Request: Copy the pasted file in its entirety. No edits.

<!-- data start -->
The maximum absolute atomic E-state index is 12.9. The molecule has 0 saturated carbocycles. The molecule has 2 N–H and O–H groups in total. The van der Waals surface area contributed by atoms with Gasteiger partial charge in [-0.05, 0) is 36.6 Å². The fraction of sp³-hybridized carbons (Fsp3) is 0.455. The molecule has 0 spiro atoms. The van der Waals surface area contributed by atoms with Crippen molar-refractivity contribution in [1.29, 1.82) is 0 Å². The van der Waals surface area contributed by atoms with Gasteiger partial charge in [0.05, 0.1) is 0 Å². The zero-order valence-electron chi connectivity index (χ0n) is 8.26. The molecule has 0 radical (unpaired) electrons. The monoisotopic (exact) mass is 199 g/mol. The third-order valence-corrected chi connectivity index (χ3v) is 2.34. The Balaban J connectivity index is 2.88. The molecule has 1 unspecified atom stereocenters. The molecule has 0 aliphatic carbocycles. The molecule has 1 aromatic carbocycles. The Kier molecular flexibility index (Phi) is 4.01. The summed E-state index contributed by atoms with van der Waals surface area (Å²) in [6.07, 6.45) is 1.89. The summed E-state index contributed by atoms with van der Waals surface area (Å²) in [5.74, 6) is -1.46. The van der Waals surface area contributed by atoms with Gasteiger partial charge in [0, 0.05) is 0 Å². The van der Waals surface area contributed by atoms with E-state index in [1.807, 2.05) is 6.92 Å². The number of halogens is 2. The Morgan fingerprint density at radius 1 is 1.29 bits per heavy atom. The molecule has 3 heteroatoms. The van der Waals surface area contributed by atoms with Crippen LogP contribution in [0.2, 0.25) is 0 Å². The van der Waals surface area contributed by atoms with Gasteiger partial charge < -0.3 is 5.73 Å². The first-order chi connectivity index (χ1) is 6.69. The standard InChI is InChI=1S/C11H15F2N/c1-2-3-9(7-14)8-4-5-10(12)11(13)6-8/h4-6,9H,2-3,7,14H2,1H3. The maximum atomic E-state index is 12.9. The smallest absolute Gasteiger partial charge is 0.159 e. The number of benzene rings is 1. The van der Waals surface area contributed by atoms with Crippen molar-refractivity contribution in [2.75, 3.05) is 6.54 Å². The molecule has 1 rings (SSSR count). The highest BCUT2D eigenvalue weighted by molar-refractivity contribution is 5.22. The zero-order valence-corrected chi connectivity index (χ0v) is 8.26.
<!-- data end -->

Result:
The maximum absolute atomic E-state index is 12.9. The molecule has 0 saturated carbocycles. The molecule has 2 N–H and O–H groups in total. The van der Waals surface area contributed by atoms with Gasteiger partial charge in [-0.05, 0) is 36.6 Å². The fraction of sp³-hybridized carbons (Fsp3) is 0.455. The molecule has 0 spiro atoms. The van der Waals surface area contributed by atoms with Crippen molar-refractivity contribution in [1.29, 1.82) is 0 Å². The van der Waals surface area contributed by atoms with Gasteiger partial charge in [0.05, 0.1) is 0 Å². The zero-order valence-electron chi connectivity index (χ0n) is 8.26. The molecule has 0 radical (unpaired) electrons. The monoisotopic (exact) mass is 199 g/mol. The third-order valence-corrected chi connectivity index (χ3v) is 2.34. The Balaban J connectivity index is 2.88. The molecule has 1 unspecified atom stereocenters. The molecule has 0 aliphatic carbocycles. The molecule has 1 aromatic carbocycles. The Kier molecular flexibility index (Phi) is 4.01. The summed E-state index contributed by atoms with van der Waals surface area (Å²) in [6.07, 6.45) is 1.89. The summed E-state index contributed by atoms with van der Waals surface area (Å²) in [5.74, 6) is -1.46. The van der Waals surface area contributed by atoms with Gasteiger partial charge in [0, 0.05) is 0 Å². The van der Waals surface area contributed by atoms with E-state index in [1.807, 2.05) is 6.92 Å². The number of halogens is 2. The Morgan fingerprint density at radius 1 is 1.29 bits per heavy atom. The molecule has 3 heteroatoms. The van der Waals surface area contributed by atoms with Crippen LogP contribution in [0.2, 0.25) is 0 Å². The van der Waals surface area contributed by atoms with Gasteiger partial charge < -0.3 is 5.73 Å². The first-order chi connectivity index (χ1) is 6.69. The standard InChI is InChI=1S/C11H15F2N/c1-2-3-9(7-14)8-4-5-10(12)11(13)6-8/h4-6,9H,2-3,7,14H2,1H3. The maximum atomic E-state index is 12.9. The smallest absolute Gasteiger partial charge is 0.159 e. The number of benzene rings is 1. The van der Waals surface area contributed by atoms with Crippen molar-refractivity contribution in [2.75, 3.05) is 6.54 Å². The molecule has 1 rings (SSSR count). The highest BCUT2D eigenvalue weighted by molar-refractivity contribution is 5.22. The zero-order valence-corrected chi connectivity index (χ0v) is 8.26.